How Clarence Thomas and Alito are 'cynically' using fake 'racial justice' claims to push a far-right agenda: legal scholar
Long before Dobbs v. Jackson Women’s Health Organization reached the U.S. Supreme Court, it was obvious that if Roe v. Wade were ever overturned, two of the offenders would be Justice Clarence Thomas and Justice Samuel Alito. And sure enough, Thomas and Alito were among the far-right social conservatives who voted to overturn Roe with the Dobbs decision — a decision that is certain to bring a great deal of misery to poor women who suffer unwanted or unplanned pregnancies, including low-income Black women.
To make matters worse, Thomas also wants to the High Court to “reconsider” the Supreme Court’s 1965 ruling in Griswold v. Connecticut — which, for married couples, made access to contraception a constitutional right. Thomas is so radical and extreme that he not only wants to deprive women of access to abortion if they have an unplanned pregnancy — he also wants to deprive them of contraception so that they are more likely to suffer an unplanned pregnancy.
Many abortion rights defenders have been warning that low-income women are going to be in a world of hurt thanks to Roe being overturned — and will be even worse off if the Supreme Court ever overturns Griswold as well. Nonetheless, Thomas and Alito have been masters of fake “racial justice” rhetoric. In an article published by Mother Jones on June 28, New York University law professor/journalist Melissa Murray describes some of the ways in which Thomas and Alito have disingenuously used such rhetoric to push a far-right agenda.
The High Court’s decision in Dobbs was announced on Friday, June 24, which was only a day after the Court announced its decision in New York State Rifle & Pistol Association v. Bruen — striking down the “proper cause” part of the Sullivan Act of 1911, a gun control law in New York State. Under the Sullivan Act, someone applying for a permit to carry a concealed weapon had to show “proper cause.” But Thomas, Alito and other GOP-appointed justices ruled that the “proper cause” requirement was a violation of the 2nd Amendment.
“Abortion and gun rights are the twin pillars of the modern conservative legal movement,” Murray explains. “And while this Court, with its 6-3 conservative supermajority, has just overruled Roe and expanded gun rights, they surely recognize that broad swaths of the country object to their vision of the Constitution — which is why this pivot to race is so attractive…. The appeal to race also usefully complicates the traditional ideological alignments, fracturing the coalition of social justice groups, while uniting the conservative legal movement and some unexpected allies under the banner of racial uplift.”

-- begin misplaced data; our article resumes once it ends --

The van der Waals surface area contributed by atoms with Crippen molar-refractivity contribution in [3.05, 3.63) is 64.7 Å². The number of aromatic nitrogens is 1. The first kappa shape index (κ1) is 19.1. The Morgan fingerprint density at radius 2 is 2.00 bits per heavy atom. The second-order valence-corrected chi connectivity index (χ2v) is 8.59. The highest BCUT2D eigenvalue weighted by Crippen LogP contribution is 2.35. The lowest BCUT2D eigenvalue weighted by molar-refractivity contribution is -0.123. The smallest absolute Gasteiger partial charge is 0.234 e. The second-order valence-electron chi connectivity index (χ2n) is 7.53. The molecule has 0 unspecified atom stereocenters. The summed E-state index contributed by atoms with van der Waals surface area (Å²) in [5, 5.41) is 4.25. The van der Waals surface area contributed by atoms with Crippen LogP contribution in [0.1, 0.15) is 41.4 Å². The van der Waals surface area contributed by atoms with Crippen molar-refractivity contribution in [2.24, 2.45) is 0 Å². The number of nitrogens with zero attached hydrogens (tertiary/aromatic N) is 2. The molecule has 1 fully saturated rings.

Murray continues, “And perhaps most importantly, pivoting to race provides the Court with the veneer of racial justice that helps to insulate their most egregious decisions from the inevitable public blowback. After all, when progressives decry the dismantling of Roe and the expansion of the Second Amendment, conservatives need only parrot back these new racial talking points to insist that they are the ones who are centering the needs of minority communities.”
In her article, Murray cites quite a few examples of Thomas or Alito falsely claiming that abortion and gun control are harmful to African-Americans.
“The right’s embrace of racial justice may seem curious — particularly given the conservative assault on identity politics, anti-discrimination laws, and voting rights protections,” Murray observes. “But in some respects, this pivot is entirely predictable. It’s not the first time the conservative movement has repackaged some of its core agenda items in the wrappings of racial equity.”
The abortion rights movement isn’t something that the American Civil Liberties Union (ACLU), Planned Parenthood, the National Organization for Women (NOW), Emily’s List or the National Abortions Rights Action League (NARAL) have been trying to force on Black women. They have defended abortion as an option, not a requirement. Moreover, it is Republicans, not liberals and progressives, who have a long, ugly history of promoting the racist stereotype of Black women having more babies in order to collect more welfare.
Nonetheless, Thomas and Alito have been claiming that the Christian right’s anti-abortion movement is a social justice movement — a claim that Murray slams as “cynical.”
“The right’s newfound interest in race speaks to the left’s success in centering questions of racial justice in contemporary political discourse,” Murray notes. “When millions of protesters lined the streets to mourn George Floyd and challenge the status quo, they made clear that our political and legal discourses would have to grapple with questions of race and racialized violence. The right’s recent embrace of race — even as it decries identity politics and critical race theory — would be amusing if it weren’t so obviously cynical. The Court has cloaked its radically conservative legal agenda in a mantle of wokeness that conservatives would be quick to denounce — if it weren’t so useful for achieving their most deeply cherished goals.”
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